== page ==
Radio Dial audiences love Gillian Welch’s ELVIS PRESLEY BLUES, a feature for Rebecca Campbell. Burke Carroll shares the spotlight on resonator slide guitar. Recorded by Martin Worthy, who also plays drums/guitar/banjo.
Porkbelly Futures recorded the marvellous Martin Worthy song “Hemingway” featuring my harmonica and Colin Linden’s slide guitar.
Way Past Midnight:
I was having trouble putting down a nice solo for this Paul Quarrington blues, until I was handed a guitar from a case in the corner. It was a vintage Fender Telecaster belonging to Lorraine Segato of Parachute Club. I loved it instantly and this solo was the immediate result.
The Triumphal Scene in Verdi’s Aida is one of the most spectacular in opera, featuring chorus and plenty of brass. I’m in the thick of things here, with Claudio Abbado conducting the La Scala Orchestra in Milan. Just prior to my arrival in Milan the company had returned from performing Aida at Moscow’s Bolshoi Theatre, so they needed no rehearsal for the Aida choruses or, in fact, any of the material we recorded that day. For reasons that remain shrouded in mystery, my first trumpet music could not be located until 12 minutes before the sessions were scheduled to begin, though everyone else had had their music for weeks (!). Fortunately for me, a buzz in a cable meant the start of the session was delayed for 30 minutes, which gave me just enough time to prepare large chunks of Aida and Don Carlo.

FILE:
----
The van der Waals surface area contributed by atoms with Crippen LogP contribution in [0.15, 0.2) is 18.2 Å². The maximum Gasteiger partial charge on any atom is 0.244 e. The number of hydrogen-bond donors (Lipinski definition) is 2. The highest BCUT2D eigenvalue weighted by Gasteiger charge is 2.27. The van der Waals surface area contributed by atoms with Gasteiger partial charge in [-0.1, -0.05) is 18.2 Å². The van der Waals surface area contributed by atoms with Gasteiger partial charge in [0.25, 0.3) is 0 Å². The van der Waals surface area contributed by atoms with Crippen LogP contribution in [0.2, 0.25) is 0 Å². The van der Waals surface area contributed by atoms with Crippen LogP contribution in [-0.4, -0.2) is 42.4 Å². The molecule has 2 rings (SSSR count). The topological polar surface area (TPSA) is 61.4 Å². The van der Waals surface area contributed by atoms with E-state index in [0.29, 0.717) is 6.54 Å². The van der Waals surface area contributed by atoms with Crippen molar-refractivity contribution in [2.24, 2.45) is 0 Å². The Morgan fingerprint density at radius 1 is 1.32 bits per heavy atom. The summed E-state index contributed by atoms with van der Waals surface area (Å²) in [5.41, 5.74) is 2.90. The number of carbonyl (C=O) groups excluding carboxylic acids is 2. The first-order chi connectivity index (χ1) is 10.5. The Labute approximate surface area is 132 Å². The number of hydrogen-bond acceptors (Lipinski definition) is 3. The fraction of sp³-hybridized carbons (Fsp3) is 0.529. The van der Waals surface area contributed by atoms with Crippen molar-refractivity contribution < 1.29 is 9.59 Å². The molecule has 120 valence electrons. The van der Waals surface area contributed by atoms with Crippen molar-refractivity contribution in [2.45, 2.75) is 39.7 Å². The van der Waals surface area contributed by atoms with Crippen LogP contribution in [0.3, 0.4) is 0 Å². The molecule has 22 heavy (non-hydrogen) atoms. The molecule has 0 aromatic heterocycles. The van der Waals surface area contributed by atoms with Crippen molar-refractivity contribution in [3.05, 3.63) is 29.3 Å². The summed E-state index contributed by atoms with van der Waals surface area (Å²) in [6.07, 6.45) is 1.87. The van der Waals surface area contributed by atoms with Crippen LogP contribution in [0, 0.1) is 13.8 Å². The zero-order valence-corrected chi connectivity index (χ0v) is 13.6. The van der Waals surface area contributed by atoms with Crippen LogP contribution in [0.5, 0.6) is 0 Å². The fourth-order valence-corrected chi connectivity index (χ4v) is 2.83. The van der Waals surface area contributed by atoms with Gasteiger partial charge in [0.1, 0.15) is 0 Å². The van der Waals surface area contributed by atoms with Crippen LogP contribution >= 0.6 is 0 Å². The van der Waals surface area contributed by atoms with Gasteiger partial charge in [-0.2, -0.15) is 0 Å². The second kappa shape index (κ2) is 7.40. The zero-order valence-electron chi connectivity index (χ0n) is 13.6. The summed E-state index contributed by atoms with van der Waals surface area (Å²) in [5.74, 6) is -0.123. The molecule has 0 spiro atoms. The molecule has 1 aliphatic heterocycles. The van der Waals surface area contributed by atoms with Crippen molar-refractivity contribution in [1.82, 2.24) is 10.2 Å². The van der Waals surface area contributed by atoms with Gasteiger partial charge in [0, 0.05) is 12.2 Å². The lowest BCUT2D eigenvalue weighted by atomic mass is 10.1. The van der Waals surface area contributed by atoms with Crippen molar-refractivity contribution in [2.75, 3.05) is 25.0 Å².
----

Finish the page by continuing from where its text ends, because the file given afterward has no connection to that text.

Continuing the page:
There is no more majestic sound in music than massed choir, brass and organ, which is why the combination is heard so often at Royal weddings, coronations and so on. This clip features Canadian Brass, The Elmer Iseler Singers and organist John Tuttle in a stunning arrangement by my friend Peter Tiefenbach. The whole Canadian Brass album, People of Faith (available on Opening Day Recordings) is wonderful.
Sad Old Love Affair:
The guitar I used on Sad Old Love Affair is not mine, but a very special Gibson 335 belonging to producer David Gray who used to work a lot with my hero Paul Butterfield. Dave owned many instruments, but Paul would always insist that Dave play this particular one. Because of that connection to Butterfield I thought I’d channel one of his famous guitarists, Elvin Bishop, on my solo. The organ interlude is by Richard Bell, and I also love Chas Elliott’s bass lines.
End of the World:
Martin Worthy’s achingly beautiful song The End of the World had me digging deep for an approach. Instead of thinking of my harmonica playing I imagined slow dancing with my wife and holding her tight. I did one take and the producer said “That’s it, you’re done.” If only I could do that all the time!!
I was inspired to write March Storm after reading (in Wayne Johnston’s 1998 novel The Colony of Unrequited Dreams) about Newfoundland’s legendary tragedy at sea. Fishermen who’d gone lightly dressed onto the ice on a sunny day in early spring 1914 to harvest seals were trapped for 3 days in a sudden and horrific ice storm. Most died, and were found as frozen statues, often in life-like positions. The stories were heartbreaking, and included father/son teams who had perished standing in place with their arms around each other, sheeted in ice. After having been chopped free of the ice floes the bodies were stacked up on the docks back in St. John’s for family members to identify, by the clothing. In Porkbelly Futures’ recording of the song, Paul sings as captain of the “rescue” ship, Marty is one of the frozen sailors and Rebecca Campbell is the wife/mother back home. I play mandolin as well as a tin whistle that, coincidentally, I’d purchased in St. John’s many years before. This clip, and others on this page, is available on iTunes.